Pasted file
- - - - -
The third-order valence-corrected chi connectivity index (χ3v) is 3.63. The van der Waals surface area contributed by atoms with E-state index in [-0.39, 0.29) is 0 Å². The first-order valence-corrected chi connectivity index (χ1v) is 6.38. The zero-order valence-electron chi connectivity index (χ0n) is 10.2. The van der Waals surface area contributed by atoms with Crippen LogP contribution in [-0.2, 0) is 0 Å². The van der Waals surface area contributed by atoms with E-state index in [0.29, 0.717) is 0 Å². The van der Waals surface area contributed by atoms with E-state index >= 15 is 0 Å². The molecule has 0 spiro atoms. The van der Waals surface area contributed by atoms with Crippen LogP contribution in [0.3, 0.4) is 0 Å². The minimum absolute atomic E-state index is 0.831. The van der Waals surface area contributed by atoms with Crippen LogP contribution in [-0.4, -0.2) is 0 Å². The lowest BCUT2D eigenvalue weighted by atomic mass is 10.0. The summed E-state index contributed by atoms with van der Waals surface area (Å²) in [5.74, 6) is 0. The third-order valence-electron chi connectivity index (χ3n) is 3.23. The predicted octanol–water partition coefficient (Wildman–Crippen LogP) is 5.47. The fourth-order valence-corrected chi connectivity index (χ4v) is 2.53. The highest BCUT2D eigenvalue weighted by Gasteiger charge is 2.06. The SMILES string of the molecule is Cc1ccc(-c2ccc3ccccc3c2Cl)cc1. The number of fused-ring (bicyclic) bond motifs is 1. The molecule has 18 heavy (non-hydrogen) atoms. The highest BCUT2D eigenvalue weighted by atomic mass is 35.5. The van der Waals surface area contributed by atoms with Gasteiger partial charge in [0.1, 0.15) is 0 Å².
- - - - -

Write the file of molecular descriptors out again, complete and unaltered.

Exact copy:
The third-order valence-corrected chi connectivity index (χ3v) is 3.63. The van der Waals surface area contributed by atoms with E-state index in [-0.39, 0.29) is 0 Å². The first-order valence-corrected chi connectivity index (χ1v) is 6.38. The zero-order valence-electron chi connectivity index (χ0n) is 10.2. The van der Waals surface area contributed by atoms with Crippen LogP contribution in [-0.2, 0) is 0 Å². The van der Waals surface area contributed by atoms with E-state index in [0.29, 0.717) is 0 Å². The van der Waals surface area contributed by atoms with E-state index >= 15 is 0 Å². The molecule has 0 spiro atoms. The van der Waals surface area contributed by atoms with Crippen LogP contribution in [0.3, 0.4) is 0 Å². The minimum absolute atomic E-state index is 0.831. The van der Waals surface area contributed by atoms with Crippen LogP contribution in [-0.4, -0.2) is 0 Å². The lowest BCUT2D eigenvalue weighted by atomic mass is 10.0. The summed E-state index contributed by atoms with van der Waals surface area (Å²) in [5.74, 6) is 0. The third-order valence-electron chi connectivity index (χ3n) is 3.23. The predicted octanol–water partition coefficient (Wildman–Crippen LogP) is 5.47. The fourth-order valence-corrected chi connectivity index (χ4v) is 2.53. The highest BCUT2D eigenvalue weighted by Gasteiger charge is 2.06. The SMILES string of the molecule is Cc1ccc(-c2ccc3ccccc3c2Cl)cc1. The number of fused-ring (bicyclic) bond motifs is 1. The molecule has 18 heavy (non-hydrogen) atoms. The highest BCUT2D eigenvalue weighted by atomic mass is 35.5. The van der Waals surface area contributed by atoms with Gasteiger partial charge in [0.1, 0.15) is 0 Å².